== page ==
Type of Study: Research | Subject: Seed Ecology
Received: 2019/01/12 | Accepted: 2019/06/26

1. Akram-Ghaderi, F. 2008. The study of seed quality development, germination, longevity and deterioration in some medicinal plants: medicinal pumpkin (Cucurbita pepo.Convar.var. styriaca), cumin blank (Nigella sativa L.) and borago (Borago officinalis L.). Ph.D. Thesis, University of Gorgan. Agriculture Science Natural Resource, Iran. [In Persian with English Summary].
2. Alam, A., Juraimi A.S., Rafii, M.Y., Abdul Hamid, A. and Aslani, F. 2014. Screening of purslane (Portulaca oleracea L.) accessions for high salt tolerance. The Scientific World Journal, 1-12. [DOI:10.1155/2014/627916] [PMID] [PMCID]
3. Alimagham, S.M., and Ghaderi-Far, F. 2014. Hydrotime model: Introduction and application of this model in seed researches. Environmental Stresses in Crop Sciences, 7: 41-52. [In Persian with English Summary].
4. Ansari, A., Gherekhloo, J., Ghaderifar, F. and Kamkar, B. 2017. Quantification of germination response of Malva sylvestris L. to water potential. Environmental Stresses in Crop Science, 10(1): 67-77. [In Persian with English Summary].
5. Azimi, R., Khajeh-Hosseinim, M. and Falahpor, F. 2014. Evaluation of seed germination features of Bromus kopetdaghensis Drobov under different temperature. Journal of Range and Watershed Management, 67: 253-261. [In Persian with English Summary].
6. Balbaki, R.Z., Zurayk, R.A., Blelk, M.M. and Tahouk, S.N. 1999. Germination and seedling development of drought tolerant and susceptible wheat under moisture stress. Seed Science and Technology, 27(1): 291-302.
7. Benvenuti, S., Macchia, M. and Miele, S. 2001. Quantitative analysis of emergence of seedlings from buried weed seeds with increasing soil depth. Weed Science, 4: 528-535. [DOI:10.1614/0043-1745(2001)049[0528:QAOEOS]2.0.CO;2]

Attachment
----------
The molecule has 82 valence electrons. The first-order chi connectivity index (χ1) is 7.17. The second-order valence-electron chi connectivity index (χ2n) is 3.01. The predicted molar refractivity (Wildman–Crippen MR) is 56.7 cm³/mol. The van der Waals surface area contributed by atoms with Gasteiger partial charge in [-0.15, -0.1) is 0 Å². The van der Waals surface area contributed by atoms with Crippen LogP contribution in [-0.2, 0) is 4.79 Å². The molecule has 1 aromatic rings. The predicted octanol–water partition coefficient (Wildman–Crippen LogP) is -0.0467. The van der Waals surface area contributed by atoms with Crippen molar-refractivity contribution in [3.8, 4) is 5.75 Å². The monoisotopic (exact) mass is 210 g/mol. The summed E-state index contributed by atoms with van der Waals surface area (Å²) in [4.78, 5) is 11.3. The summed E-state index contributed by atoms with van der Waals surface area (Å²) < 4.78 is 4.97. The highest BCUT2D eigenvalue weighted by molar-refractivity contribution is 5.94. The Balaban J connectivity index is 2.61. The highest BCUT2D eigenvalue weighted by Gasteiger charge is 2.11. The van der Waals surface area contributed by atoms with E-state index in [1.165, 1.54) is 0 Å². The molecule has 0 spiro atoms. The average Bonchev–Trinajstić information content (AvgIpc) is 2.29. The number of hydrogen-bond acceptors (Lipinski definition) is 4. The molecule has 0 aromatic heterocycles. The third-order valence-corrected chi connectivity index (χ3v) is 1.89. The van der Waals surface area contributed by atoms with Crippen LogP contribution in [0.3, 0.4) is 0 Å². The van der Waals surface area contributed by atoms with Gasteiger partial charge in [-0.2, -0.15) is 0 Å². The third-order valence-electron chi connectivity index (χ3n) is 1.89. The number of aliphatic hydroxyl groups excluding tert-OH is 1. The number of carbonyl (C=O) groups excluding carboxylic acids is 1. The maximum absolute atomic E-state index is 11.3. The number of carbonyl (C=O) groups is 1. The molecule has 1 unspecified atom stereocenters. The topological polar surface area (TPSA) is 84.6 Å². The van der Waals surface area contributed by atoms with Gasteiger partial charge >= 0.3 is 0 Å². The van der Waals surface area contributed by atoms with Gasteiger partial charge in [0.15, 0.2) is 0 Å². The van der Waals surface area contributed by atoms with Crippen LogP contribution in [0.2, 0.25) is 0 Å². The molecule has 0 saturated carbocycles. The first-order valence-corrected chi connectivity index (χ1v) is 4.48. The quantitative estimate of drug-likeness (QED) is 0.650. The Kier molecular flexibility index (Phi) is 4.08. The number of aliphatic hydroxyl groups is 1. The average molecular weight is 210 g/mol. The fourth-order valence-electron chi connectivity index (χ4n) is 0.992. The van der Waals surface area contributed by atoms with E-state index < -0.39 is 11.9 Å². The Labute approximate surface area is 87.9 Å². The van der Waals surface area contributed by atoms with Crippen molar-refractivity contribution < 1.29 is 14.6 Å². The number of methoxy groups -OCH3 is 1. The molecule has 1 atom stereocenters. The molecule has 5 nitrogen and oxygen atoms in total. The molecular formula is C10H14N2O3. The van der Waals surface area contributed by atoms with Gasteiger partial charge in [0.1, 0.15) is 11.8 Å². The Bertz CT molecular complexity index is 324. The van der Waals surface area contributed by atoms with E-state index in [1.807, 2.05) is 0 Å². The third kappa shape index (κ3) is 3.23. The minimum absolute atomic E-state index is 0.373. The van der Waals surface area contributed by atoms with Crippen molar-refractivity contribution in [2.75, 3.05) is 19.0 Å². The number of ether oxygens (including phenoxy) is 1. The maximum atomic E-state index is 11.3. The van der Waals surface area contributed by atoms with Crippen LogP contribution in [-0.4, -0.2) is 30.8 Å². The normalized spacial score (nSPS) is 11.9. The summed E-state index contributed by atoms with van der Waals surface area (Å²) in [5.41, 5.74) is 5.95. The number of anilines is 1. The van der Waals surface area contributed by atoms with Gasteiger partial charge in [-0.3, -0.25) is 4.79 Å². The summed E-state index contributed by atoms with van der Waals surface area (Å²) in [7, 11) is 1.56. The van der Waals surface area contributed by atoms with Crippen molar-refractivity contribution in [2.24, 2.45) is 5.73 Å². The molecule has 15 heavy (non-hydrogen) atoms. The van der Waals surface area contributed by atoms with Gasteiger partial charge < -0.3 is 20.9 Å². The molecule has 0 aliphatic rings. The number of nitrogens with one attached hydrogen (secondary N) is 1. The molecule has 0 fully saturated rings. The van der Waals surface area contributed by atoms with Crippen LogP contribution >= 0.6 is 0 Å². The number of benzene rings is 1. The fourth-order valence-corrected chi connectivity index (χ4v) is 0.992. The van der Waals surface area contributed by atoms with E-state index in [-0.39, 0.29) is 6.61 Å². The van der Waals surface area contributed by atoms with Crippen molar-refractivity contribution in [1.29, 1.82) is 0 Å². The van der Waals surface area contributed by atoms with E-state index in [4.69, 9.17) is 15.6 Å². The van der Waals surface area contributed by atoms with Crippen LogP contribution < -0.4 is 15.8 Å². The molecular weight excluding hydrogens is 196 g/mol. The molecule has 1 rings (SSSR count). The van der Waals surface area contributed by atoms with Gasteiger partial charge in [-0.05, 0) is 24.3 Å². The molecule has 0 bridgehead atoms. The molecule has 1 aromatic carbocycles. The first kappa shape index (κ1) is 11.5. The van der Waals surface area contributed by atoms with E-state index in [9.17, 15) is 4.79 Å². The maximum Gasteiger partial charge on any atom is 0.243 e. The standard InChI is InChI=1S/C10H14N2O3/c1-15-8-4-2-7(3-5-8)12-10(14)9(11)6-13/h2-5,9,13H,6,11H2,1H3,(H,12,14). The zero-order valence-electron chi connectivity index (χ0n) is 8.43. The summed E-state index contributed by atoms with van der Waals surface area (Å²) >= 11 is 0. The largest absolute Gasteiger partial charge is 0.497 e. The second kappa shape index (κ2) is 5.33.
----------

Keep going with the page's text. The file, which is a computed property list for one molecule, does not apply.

8. Bewley, J.D., Bradford, K.J. Hilhorst, H.W.M. and Monogaki, H. 2013. Seeds: Physiology of Development, Germination and Dormancy. Third Edition, Springer, NY, 392p.
9. Bradford, K.J. 2002. Application of hydrothermal time to quantifying and modeling seed germination and dormancy. Weed Science, 50(2): 248-260. [DOI:10.1614/0043-1745(2002)050[0248:AOHTTQ]2.0.CO;2]
10. Cardoso, V.J.M. and Bianconi, A. 2013. Hydrotime model can describe the response of common bean (Phaseolus vulgaris L.) seeds to temperature and reduced water potential. Biological Sciences, 35(2): 255-261. [DOI:10.4025/actascibiolsci.v35i2.15393]
11. Daws, M.I., Crabtree, L.M., Dalling, J.W., Mullins, C.E. and Burslem, D.F. 2008. Germination responses to water potential in neotropical pioneers suggest large-seeded species take more risks. Annals of Botany, 102(6): 945-951. [DOI:10.1093/aob/mcn186] [PMID] [PMCID]
12. Derakhshan, A., Moradi Talavat., M.R. and Siadat, A. 2016. Hydrotime analysis of Yellow Sweetclover (Melilotus officinalis (L.) Lam.), Wild Mustard (Sinapis arvensis L.) and Barley (Hordeum vulgare L.) seed germination. Journal of Plant Protection, 30: 518-523. [In Persian with English Summary].
13. Forcella, F., Beneeh-Arnold, Sanchez, R.A. and Ghersa, C.M. 2000. Modelling seeding emergence. Field Crops Research, 67(2): 123-139. [DOI:10.1016/S0378-4290(00)00088-5]
14. Ghersa, C., Benech-Arnold, R., Satorre, E. and Martinez-Ghersa, M. 2000. Advances in weed management strategies. Field Crops Research, 67(2): 95-104. [DOI:10.1016/S0378-4290(00)00086-1]
15. Ghorbani, R., Seel, W. and Leifert, C. 1999. Effects of environmental factors on germination and emergence of Amaranthus retroflexus. Weed Science, 47: 505-510. [DOI:10.1017/S0043174500092183]
16. Grundy, A.C. 2003. Predicting weed emergence: a review of approaches and future challenges. Weed Research, 43(1): 1-11. https://doi.org/10.1111/j.1365-3180.2004.00447.x [DOI:10.1046/j.1365-3180.2003.00317.x]
17. Guillemin, J.P., Reibel, C. and Granger, S. 2008. Evaluation of base temperature of several weed species. P. 274. In: Valverde B.E. (ed.) Proceedings of the 5th International weed science congress, 23-27 June. 2008. International weed science society, Vancouver, Canada.